Calif. Supreme Court allows for binding fee arbitration

By Legal News Line | Jan 27, 2009

Carlos Moreno

SAN FRANCISCO (Legal Newsline) - A ruling issued by the California Supreme Court clarifies the state's Mandatory Fee Arbitration Act by stating clients in fee disputes with lawyers do not necessarily have a right to a trial if they previously agreed to binding contractual arbitration.

The court issued its unanimous opinion, written by Justice Carlos Moreno, on Monday. The justice wrote that state law allows for both binding and non-binding fee arbitration if both parties agree in writing.

"The MFAA confers no immunity from valid defenses," Moreno wrote, "such as the existence of a contractual obligation to arbitrate."

The ruling, according to a lawyer involved in the case, sets a bad precedent in that clients of attorneys will sign away their rights to oppose unfair legal fees in court, long before any work is done and when the client "is most trusting" of the lawyer.

According to court records, the case before the court involved a dispute between a southern California doctor who obtained a Los Angeles lawyer in a 1999 trust dispute and a 2000 easement battle with a neighbor.

Dr. Richard Schatz paid about $180,000 in legal fees, but balked at a bill for another $170,000. Schatz alleged the firm had a conflict of interest in another case.

The firm of Matkins, Leck, Gamble, Mallory & Natsis sought to enforce a written agreement for binding arbitration. Schatz insisted on non-binding arbitration under the Mandatory Fee Arbitration Act.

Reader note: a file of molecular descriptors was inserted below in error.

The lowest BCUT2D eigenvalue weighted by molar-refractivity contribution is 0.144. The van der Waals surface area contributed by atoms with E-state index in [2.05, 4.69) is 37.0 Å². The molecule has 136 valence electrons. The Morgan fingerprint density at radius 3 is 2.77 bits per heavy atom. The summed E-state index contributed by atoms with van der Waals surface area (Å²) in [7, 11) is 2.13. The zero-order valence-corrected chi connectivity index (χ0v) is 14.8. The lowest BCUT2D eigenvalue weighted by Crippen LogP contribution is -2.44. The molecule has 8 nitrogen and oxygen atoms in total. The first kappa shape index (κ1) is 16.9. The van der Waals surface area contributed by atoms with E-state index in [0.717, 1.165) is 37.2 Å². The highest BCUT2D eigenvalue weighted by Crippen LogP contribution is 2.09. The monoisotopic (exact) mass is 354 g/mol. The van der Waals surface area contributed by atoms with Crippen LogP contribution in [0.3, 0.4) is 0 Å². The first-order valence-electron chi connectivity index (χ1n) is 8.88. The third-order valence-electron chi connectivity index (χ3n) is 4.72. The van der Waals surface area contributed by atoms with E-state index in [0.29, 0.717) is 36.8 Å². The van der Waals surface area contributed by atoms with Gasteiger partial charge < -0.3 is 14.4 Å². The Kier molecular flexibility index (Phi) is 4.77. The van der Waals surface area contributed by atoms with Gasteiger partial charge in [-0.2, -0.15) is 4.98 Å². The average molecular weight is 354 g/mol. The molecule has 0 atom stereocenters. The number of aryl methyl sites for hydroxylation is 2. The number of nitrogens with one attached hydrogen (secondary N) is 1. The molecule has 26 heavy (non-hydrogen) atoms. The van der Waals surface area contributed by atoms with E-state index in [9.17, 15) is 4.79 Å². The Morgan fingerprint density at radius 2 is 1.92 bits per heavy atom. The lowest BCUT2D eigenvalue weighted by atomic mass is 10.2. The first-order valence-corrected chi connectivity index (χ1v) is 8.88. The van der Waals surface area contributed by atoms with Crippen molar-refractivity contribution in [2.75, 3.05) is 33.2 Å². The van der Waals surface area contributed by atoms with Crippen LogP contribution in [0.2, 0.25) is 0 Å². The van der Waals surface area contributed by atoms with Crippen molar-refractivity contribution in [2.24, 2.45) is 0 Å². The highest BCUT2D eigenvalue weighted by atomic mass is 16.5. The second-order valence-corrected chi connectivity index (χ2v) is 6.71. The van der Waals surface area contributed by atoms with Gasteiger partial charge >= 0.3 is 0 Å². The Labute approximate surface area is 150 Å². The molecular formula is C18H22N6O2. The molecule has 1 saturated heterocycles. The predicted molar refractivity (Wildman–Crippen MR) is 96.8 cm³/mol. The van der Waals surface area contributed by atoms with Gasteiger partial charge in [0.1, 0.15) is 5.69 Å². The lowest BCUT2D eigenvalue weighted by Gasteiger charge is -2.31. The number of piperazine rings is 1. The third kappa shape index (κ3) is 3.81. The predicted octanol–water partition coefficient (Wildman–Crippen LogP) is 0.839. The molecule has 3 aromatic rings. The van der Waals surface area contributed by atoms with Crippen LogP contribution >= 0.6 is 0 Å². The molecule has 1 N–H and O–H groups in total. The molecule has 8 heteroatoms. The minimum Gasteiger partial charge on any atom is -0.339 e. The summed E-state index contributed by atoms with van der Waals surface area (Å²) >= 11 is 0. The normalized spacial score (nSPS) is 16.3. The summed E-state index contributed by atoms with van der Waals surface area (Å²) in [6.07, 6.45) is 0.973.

The case then put the MFAA against the California Arbitration Act, as the former allows for trials after nonbinding arbitration and the later allows binding pre-dispute contractual arbitration agreements.

A San Diego judge ruled in favor of Schatz, ruling that the MFAA allowed a client who rejected a nonbinding arbitration award to seek a trial, which was later upheld on appeal.

The Supreme Court reversed that ruling Monday, which sends the case back to San Diego's 4th District court to determine if the original contract could actually compel contractual arbitration in the case.

Schatz, who was represented by his cousin -- Joseph Schatz of San Francisco -- said, according to, that the court's decision puts his client at a disadvantage.

"It means that a lawyer may extract from his client a waiver of the right to court trial of a later fee dispute when the client is most trusting and, therefore, most vulnerable, i.e., when he first signs the agreement.

"At that moment," Schatz wrote, "the client thinks he has found someone to protect him and is not thinking that his protector may be his future enemy."

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